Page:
Tuesday, May 02, 2006

Basketball and an endo appointment

I know I've neglected this blog lately. Things have been so busy, it doesn't feel like I have time to breathe, let alone blog. Things have been busy in a good way though.

We went off for the weekend again for more basketball. It was the state AAU tournaments. It was double elimination. They won their first game and then lost the next two games. So, they didn't place high enough to go to the nationals, which will be in Florida.

Friday we stopped on the way to the games for an endo. appointment. Riley had been pumping exactly 8 weeks. He had gained a pound which I was very happy with. She also checked his A1C, which had gone up, of course. It's to be expected when you first start the pump because you usually have some high numbers in the beginning while trying to find your right basals. 8 weeks ago his A1C was 7.6, it is now 8.1. Although I hate that it went up, I'm trying to keep it in perspective. 8.1 is still a good A1C for his age. I've seen the range for his age as 75.-8.5, but I'd really like to keep it under 8. We will be going back the end of June and I'm hoping it will be better then. We're not having the highs like we were one time. Now they happen only occasionally, not every day like in the beginning of pumping.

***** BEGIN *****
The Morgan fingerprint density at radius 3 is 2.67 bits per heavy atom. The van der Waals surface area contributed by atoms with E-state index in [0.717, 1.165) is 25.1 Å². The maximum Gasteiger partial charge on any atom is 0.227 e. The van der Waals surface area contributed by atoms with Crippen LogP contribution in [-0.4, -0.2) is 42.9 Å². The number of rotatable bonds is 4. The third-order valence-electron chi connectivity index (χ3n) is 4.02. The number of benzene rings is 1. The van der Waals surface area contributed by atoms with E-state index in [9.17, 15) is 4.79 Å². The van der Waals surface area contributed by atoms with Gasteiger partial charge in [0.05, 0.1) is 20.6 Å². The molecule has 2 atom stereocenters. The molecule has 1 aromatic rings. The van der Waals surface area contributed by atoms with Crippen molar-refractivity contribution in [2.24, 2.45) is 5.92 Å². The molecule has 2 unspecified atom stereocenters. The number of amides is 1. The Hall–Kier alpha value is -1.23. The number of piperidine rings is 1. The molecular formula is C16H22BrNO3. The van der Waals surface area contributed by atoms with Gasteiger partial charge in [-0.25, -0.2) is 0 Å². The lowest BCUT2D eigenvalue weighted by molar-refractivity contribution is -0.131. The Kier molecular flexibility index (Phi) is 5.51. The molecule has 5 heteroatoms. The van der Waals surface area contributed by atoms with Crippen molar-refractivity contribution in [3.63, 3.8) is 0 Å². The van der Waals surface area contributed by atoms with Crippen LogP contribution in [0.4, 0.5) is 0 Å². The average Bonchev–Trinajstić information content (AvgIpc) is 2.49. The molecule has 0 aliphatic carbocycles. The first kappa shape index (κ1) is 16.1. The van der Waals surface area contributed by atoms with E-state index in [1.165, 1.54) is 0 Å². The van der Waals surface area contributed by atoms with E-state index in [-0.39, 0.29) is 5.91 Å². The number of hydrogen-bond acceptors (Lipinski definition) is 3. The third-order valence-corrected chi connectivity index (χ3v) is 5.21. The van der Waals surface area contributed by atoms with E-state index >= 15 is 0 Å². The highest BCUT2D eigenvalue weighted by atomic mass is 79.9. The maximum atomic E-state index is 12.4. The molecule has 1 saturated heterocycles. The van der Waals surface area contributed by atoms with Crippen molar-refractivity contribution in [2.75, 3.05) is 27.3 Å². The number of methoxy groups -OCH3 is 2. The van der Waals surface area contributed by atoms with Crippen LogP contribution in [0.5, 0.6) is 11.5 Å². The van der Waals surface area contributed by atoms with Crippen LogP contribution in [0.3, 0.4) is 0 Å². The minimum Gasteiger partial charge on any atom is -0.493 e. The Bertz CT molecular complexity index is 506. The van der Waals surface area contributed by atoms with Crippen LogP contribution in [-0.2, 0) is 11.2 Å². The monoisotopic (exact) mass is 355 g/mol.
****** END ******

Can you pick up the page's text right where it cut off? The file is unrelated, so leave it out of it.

Dr. M came in and the first thing she did was ask Riley how he liked the pump. She asked him if he was eating everything he wanted to and if he had any questions for her. She looked at his sites we've been using for his sets and said they looked great. Then, she went on the ask us some questions. Some of the questions she asked where: "Have you stopped doing things that you would be doing if Riley didn't have diabetes?" (No) "Are you letting him eat like he wants to?" (Yes). The one question that stuck in my mind and I have thought of quite a bit since the appointment was "Is diabetes still in the top 3 of you lists of problems?" I had to be honest and say yes. She assured me that one day she would ask that question and I would say no. I have to admit I have a hard time believing her. She then went on to add that given that Riley was so young, it may take a little longer before it wasn't so high on the list, but one day it wouldn't be. Still, I'm not convinced.